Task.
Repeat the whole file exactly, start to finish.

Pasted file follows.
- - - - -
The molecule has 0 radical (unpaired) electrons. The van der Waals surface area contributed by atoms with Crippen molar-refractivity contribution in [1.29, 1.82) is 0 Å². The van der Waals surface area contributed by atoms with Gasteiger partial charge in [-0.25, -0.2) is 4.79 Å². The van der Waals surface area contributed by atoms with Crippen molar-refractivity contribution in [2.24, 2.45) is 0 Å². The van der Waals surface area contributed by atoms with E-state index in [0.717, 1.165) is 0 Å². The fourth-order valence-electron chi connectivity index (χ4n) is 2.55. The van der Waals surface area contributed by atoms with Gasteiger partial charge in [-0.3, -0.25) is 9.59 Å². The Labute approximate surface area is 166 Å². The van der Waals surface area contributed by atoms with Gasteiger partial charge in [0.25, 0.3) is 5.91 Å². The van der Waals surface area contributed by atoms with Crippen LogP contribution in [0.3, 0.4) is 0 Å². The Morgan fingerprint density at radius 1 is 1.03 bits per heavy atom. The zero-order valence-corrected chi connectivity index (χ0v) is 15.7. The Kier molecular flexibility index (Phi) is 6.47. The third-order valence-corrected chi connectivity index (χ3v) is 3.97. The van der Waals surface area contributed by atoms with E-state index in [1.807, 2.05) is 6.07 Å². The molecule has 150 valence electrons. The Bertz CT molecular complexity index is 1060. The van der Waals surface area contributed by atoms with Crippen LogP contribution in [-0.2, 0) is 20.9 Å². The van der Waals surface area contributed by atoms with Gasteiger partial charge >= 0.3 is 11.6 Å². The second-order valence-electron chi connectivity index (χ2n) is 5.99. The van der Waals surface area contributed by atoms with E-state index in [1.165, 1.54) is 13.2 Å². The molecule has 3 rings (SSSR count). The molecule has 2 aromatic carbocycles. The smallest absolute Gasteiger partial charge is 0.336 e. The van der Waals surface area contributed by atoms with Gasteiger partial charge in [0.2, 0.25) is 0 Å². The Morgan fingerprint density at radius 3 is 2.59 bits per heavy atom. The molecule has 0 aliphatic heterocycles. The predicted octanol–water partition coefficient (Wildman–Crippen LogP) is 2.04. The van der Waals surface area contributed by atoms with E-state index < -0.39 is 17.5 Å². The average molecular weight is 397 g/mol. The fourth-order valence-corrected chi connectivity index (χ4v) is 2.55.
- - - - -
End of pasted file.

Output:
The molecule has 0 radical (unpaired) electrons. The van der Waals surface area contributed by atoms with Crippen molar-refractivity contribution in [1.29, 1.82) is 0 Å². The van der Waals surface area contributed by atoms with Gasteiger partial charge in [-0.25, -0.2) is 4.79 Å². The van der Waals surface area contributed by atoms with Crippen molar-refractivity contribution in [2.24, 2.45) is 0 Å². The van der Waals surface area contributed by atoms with E-state index in [0.717, 1.165) is 0 Å². The fourth-order valence-electron chi connectivity index (χ4n) is 2.55. The van der Waals surface area contributed by atoms with Gasteiger partial charge in [-0.3, -0.25) is 9.59 Å². The Labute approximate surface area is 166 Å². The van der Waals surface area contributed by atoms with Gasteiger partial charge in [0.25, 0.3) is 5.91 Å². The van der Waals surface area contributed by atoms with Crippen LogP contribution in [0.3, 0.4) is 0 Å². The Morgan fingerprint density at radius 1 is 1.03 bits per heavy atom. The zero-order valence-corrected chi connectivity index (χ0v) is 15.7. The Kier molecular flexibility index (Phi) is 6.47. The third-order valence-corrected chi connectivity index (χ3v) is 3.97. The van der Waals surface area contributed by atoms with E-state index in [1.807, 2.05) is 6.07 Å². The molecule has 150 valence electrons. The Bertz CT molecular complexity index is 1060. The van der Waals surface area contributed by atoms with Crippen LogP contribution in [-0.2, 0) is 20.9 Å². The van der Waals surface area contributed by atoms with Gasteiger partial charge >= 0.3 is 11.6 Å². The second-order valence-electron chi connectivity index (χ2n) is 5.99. The van der Waals surface area contributed by atoms with E-state index in [1.165, 1.54) is 13.2 Å². The molecule has 3 rings (SSSR count). The molecule has 2 aromatic carbocycles. The smallest absolute Gasteiger partial charge is 0.336 e. The van der Waals surface area contributed by atoms with Gasteiger partial charge in [0.2, 0.25) is 0 Å². The Morgan fingerprint density at radius 3 is 2.59 bits per heavy atom. The molecule has 0 aliphatic heterocycles. The predicted octanol–water partition coefficient (Wildman–Crippen LogP) is 2.04. The van der Waals surface area contributed by atoms with E-state index < -0.39 is 17.5 Å². The average molecular weight is 397 g/mol. The fourth-order valence-corrected chi connectivity index (χ4v) is 2.55.